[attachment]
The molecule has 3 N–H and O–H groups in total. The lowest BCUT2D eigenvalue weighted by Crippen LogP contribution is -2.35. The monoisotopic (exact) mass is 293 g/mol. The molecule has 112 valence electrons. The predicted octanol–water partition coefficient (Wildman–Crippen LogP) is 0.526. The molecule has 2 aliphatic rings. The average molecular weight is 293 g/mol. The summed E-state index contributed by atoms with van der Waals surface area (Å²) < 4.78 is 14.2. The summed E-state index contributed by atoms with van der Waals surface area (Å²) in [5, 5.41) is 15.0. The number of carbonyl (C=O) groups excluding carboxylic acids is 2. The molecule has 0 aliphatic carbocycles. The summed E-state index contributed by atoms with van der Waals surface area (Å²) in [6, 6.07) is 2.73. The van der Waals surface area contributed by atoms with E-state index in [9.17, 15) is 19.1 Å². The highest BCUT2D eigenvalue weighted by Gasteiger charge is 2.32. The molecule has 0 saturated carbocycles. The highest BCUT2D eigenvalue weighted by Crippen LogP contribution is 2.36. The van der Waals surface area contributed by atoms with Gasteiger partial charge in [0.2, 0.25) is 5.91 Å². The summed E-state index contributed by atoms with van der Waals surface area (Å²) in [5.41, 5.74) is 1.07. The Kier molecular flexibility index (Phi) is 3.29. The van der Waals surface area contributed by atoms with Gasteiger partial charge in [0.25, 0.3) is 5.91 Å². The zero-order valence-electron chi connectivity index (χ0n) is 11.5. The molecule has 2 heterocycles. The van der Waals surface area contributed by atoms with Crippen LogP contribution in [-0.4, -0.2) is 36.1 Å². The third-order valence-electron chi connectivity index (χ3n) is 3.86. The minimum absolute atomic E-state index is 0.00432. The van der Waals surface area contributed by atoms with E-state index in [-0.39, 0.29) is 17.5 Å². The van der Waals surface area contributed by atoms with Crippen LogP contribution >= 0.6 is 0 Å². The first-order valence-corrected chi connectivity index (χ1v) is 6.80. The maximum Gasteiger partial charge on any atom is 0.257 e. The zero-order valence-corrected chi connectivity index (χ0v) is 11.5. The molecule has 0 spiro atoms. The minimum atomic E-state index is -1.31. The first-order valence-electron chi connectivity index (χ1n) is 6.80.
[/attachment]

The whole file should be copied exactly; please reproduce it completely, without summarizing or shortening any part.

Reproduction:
The molecule has 3 N–H and O–H groups in total. The lowest BCUT2D eigenvalue weighted by Crippen LogP contribution is -2.35. The monoisotopic (exact) mass is 293 g/mol. The molecule has 112 valence electrons. The predicted octanol–water partition coefficient (Wildman–Crippen LogP) is 0.526. The molecule has 2 aliphatic rings. The average molecular weight is 293 g/mol. The summed E-state index contributed by atoms with van der Waals surface area (Å²) < 4.78 is 14.2. The summed E-state index contributed by atoms with van der Waals surface area (Å²) in [5, 5.41) is 15.0. The number of carbonyl (C=O) groups excluding carboxylic acids is 2. The molecule has 0 aliphatic carbocycles. The summed E-state index contributed by atoms with van der Waals surface area (Å²) in [6, 6.07) is 2.73. The van der Waals surface area contributed by atoms with E-state index in [9.17, 15) is 19.1 Å². The highest BCUT2D eigenvalue weighted by Gasteiger charge is 2.32. The molecule has 0 saturated carbocycles. The highest BCUT2D eigenvalue weighted by Crippen LogP contribution is 2.36. The van der Waals surface area contributed by atoms with Gasteiger partial charge in [0.2, 0.25) is 5.91 Å². The summed E-state index contributed by atoms with van der Waals surface area (Å²) in [5.41, 5.74) is 1.07. The Kier molecular flexibility index (Phi) is 3.29. The van der Waals surface area contributed by atoms with Gasteiger partial charge in [0.25, 0.3) is 5.91 Å². The zero-order valence-electron chi connectivity index (χ0n) is 11.5. The molecule has 2 heterocycles. The van der Waals surface area contributed by atoms with Crippen LogP contribution in [-0.4, -0.2) is 36.1 Å². The third-order valence-electron chi connectivity index (χ3n) is 3.86. The minimum absolute atomic E-state index is 0.00432. The van der Waals surface area contributed by atoms with E-state index in [-0.39, 0.29) is 17.5 Å². The van der Waals surface area contributed by atoms with Crippen LogP contribution >= 0.6 is 0 Å². The first-order valence-corrected chi connectivity index (χ1v) is 6.80. The maximum Gasteiger partial charge on any atom is 0.257 e. The zero-order valence-corrected chi connectivity index (χ0v) is 11.5. The molecule has 0 spiro atoms. The minimum atomic E-state index is -1.31. The first-order valence-electron chi connectivity index (χ1n) is 6.80.